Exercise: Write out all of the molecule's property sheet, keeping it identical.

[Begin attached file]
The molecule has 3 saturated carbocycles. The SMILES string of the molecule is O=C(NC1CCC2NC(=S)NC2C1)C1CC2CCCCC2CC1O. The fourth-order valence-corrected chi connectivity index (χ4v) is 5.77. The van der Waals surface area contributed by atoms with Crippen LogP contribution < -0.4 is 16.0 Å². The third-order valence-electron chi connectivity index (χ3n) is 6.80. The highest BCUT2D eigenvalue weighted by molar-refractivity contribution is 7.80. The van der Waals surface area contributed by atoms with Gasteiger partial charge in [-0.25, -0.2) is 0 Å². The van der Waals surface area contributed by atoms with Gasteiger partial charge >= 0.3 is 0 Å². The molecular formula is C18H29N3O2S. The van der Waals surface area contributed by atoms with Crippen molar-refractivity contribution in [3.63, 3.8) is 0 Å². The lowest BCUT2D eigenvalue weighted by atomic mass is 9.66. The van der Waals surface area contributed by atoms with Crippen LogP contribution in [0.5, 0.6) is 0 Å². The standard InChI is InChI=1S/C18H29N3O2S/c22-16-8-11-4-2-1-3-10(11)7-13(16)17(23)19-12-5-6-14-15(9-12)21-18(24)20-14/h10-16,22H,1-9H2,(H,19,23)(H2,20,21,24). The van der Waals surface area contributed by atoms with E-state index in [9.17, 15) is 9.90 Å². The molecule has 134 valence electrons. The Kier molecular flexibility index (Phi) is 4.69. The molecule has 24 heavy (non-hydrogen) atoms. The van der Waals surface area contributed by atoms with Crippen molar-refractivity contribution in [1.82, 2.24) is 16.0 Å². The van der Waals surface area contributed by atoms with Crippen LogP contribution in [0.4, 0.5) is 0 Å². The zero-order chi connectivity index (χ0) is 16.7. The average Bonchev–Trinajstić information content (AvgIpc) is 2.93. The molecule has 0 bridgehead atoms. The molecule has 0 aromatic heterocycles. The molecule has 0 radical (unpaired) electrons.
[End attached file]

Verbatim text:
The molecule has 3 saturated carbocycles. The SMILES string of the molecule is O=C(NC1CCC2NC(=S)NC2C1)C1CC2CCCCC2CC1O. The fourth-order valence-corrected chi connectivity index (χ4v) is 5.77. The van der Waals surface area contributed by atoms with Crippen LogP contribution < -0.4 is 16.0 Å². The third-order valence-electron chi connectivity index (χ3n) is 6.80. The highest BCUT2D eigenvalue weighted by molar-refractivity contribution is 7.80. The van der Waals surface area contributed by atoms with Gasteiger partial charge in [-0.25, -0.2) is 0 Å². The van der Waals surface area contributed by atoms with Gasteiger partial charge >= 0.3 is 0 Å². The molecular formula is C18H29N3O2S. The van der Waals surface area contributed by atoms with Crippen molar-refractivity contribution in [3.63, 3.8) is 0 Å². The lowest BCUT2D eigenvalue weighted by atomic mass is 9.66. The van der Waals surface area contributed by atoms with Crippen LogP contribution in [0.5, 0.6) is 0 Å². The standard InChI is InChI=1S/C18H29N3O2S/c22-16-8-11-4-2-1-3-10(11)7-13(16)17(23)19-12-5-6-14-15(9-12)21-18(24)20-14/h10-16,22H,1-9H2,(H,19,23)(H2,20,21,24). The van der Waals surface area contributed by atoms with E-state index in [9.17, 15) is 9.90 Å². The molecule has 134 valence electrons. The Kier molecular flexibility index (Phi) is 4.69. The molecule has 24 heavy (non-hydrogen) atoms. The van der Waals surface area contributed by atoms with Crippen molar-refractivity contribution in [1.82, 2.24) is 16.0 Å². The van der Waals surface area contributed by atoms with Crippen LogP contribution in [0.4, 0.5) is 0 Å². The zero-order chi connectivity index (χ0) is 16.7. The average Bonchev–Trinajstić information content (AvgIpc) is 2.93. The molecule has 0 bridgehead atoms. The molecule has 0 aromatic heterocycles. The molecule has 0 radical (unpaired) electrons.